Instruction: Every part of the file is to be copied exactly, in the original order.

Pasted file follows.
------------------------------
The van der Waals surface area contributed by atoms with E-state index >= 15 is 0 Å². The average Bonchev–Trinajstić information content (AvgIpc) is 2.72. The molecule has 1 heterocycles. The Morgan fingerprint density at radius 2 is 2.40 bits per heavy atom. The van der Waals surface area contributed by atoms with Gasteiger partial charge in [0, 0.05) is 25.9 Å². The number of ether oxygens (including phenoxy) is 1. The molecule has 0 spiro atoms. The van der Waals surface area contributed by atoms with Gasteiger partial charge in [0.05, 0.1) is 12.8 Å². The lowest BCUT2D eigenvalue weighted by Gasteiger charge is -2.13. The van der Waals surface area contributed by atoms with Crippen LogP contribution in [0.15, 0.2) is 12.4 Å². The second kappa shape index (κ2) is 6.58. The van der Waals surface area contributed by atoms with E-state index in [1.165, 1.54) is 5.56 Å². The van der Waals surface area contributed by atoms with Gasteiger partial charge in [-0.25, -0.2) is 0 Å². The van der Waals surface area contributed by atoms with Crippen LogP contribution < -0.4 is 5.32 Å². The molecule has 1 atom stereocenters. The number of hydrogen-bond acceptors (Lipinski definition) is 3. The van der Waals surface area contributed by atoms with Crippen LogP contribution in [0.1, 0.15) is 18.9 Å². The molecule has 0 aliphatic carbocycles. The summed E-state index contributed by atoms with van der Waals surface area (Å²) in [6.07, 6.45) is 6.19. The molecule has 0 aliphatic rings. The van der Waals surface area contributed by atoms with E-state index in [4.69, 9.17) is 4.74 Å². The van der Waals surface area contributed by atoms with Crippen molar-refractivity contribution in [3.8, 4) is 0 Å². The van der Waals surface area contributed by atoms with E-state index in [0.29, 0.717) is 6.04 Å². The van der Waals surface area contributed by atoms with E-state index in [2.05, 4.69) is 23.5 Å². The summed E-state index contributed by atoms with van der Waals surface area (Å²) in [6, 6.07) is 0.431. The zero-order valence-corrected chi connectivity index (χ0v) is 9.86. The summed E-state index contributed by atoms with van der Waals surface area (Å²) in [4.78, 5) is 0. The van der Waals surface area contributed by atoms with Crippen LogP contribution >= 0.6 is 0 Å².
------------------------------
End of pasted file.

The van der Waals surface area contributed by atoms with E-state index >= 15 is 0 Å². The average Bonchev–Trinajstić information content (AvgIpc) is 2.72. The molecule has 1 heterocycles. The Morgan fingerprint density at radius 2 is 2.40 bits per heavy atom. The van der Waals surface area contributed by atoms with Gasteiger partial charge in [0, 0.05) is 25.9 Å². The number of ether oxygens (including phenoxy) is 1. The molecule has 0 spiro atoms. The van der Waals surface area contributed by atoms with Gasteiger partial charge in [0.05, 0.1) is 12.8 Å². The lowest BCUT2D eigenvalue weighted by Gasteiger charge is -2.13. The van der Waals surface area contributed by atoms with Crippen LogP contribution in [0.15, 0.2) is 12.4 Å². The second kappa shape index (κ2) is 6.58. The van der Waals surface area contributed by atoms with E-state index in [1.165, 1.54) is 5.56 Å². The van der Waals surface area contributed by atoms with Gasteiger partial charge in [-0.25, -0.2) is 0 Å². The van der Waals surface area contributed by atoms with Crippen LogP contribution < -0.4 is 5.32 Å². The molecule has 1 atom stereocenters. The number of hydrogen-bond acceptors (Lipinski definition) is 3. The van der Waals surface area contributed by atoms with Crippen LogP contribution in [0.1, 0.15) is 18.9 Å². The molecule has 0 aliphatic carbocycles. The summed E-state index contributed by atoms with van der Waals surface area (Å²) in [6.07, 6.45) is 6.19. The molecule has 0 aliphatic rings. The van der Waals surface area contributed by atoms with E-state index in [4.69, 9.17) is 4.74 Å². The van der Waals surface area contributed by atoms with Crippen molar-refractivity contribution in [3.8, 4) is 0 Å². The van der Waals surface area contributed by atoms with E-state index in [0.29, 0.717) is 6.04 Å². The van der Waals surface area contributed by atoms with E-state index in [2.05, 4.69) is 23.5 Å². The summed E-state index contributed by atoms with van der Waals surface area (Å²) in [6, 6.07) is 0.431. The zero-order valence-corrected chi connectivity index (χ0v) is 9.86. The summed E-state index contributed by atoms with van der Waals surface area (Å²) in [4.78, 5) is 0. The van der Waals surface area contributed by atoms with Crippen LogP contribution >= 0.6 is 0 Å².